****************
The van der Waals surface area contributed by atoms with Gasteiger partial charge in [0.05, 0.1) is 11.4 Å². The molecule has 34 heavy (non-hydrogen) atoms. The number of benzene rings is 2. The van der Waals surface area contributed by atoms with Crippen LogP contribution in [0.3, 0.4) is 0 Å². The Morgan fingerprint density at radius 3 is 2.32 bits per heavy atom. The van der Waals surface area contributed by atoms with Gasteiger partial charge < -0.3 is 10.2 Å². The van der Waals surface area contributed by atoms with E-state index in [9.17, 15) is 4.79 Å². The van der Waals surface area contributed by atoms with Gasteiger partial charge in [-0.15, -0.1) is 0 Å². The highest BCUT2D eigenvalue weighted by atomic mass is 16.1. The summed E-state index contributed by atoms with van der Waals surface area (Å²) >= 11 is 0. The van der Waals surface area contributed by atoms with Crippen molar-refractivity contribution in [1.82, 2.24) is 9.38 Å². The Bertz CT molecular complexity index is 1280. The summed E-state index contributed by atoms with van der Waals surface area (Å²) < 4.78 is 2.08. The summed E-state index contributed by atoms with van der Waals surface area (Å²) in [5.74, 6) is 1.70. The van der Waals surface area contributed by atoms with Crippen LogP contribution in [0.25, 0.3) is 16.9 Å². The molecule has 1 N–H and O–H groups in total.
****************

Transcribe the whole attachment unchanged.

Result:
The van der Waals surface area contributed by atoms with Gasteiger partial charge in [0.05, 0.1) is 11.4 Å². The molecule has 34 heavy (non-hydrogen) atoms. The number of benzene rings is 2. The van der Waals surface area contributed by atoms with Crippen LogP contribution in [0.3, 0.4) is 0 Å². The Morgan fingerprint density at radius 3 is 2.32 bits per heavy atom. The van der Waals surface area contributed by atoms with Gasteiger partial charge < -0.3 is 10.2 Å². The van der Waals surface area contributed by atoms with E-state index in [9.17, 15) is 4.79 Å². The van der Waals surface area contributed by atoms with Gasteiger partial charge in [-0.15, -0.1) is 0 Å². The highest BCUT2D eigenvalue weighted by atomic mass is 16.1. The summed E-state index contributed by atoms with van der Waals surface area (Å²) >= 11 is 0. The van der Waals surface area contributed by atoms with Crippen molar-refractivity contribution in [1.82, 2.24) is 9.38 Å². The Bertz CT molecular complexity index is 1280. The summed E-state index contributed by atoms with van der Waals surface area (Å²) < 4.78 is 2.08. The summed E-state index contributed by atoms with van der Waals surface area (Å²) in [5.74, 6) is 1.70. The van der Waals surface area contributed by atoms with Crippen LogP contribution in [0.25, 0.3) is 16.9 Å². The molecule has 1 N–H and O–H groups in total.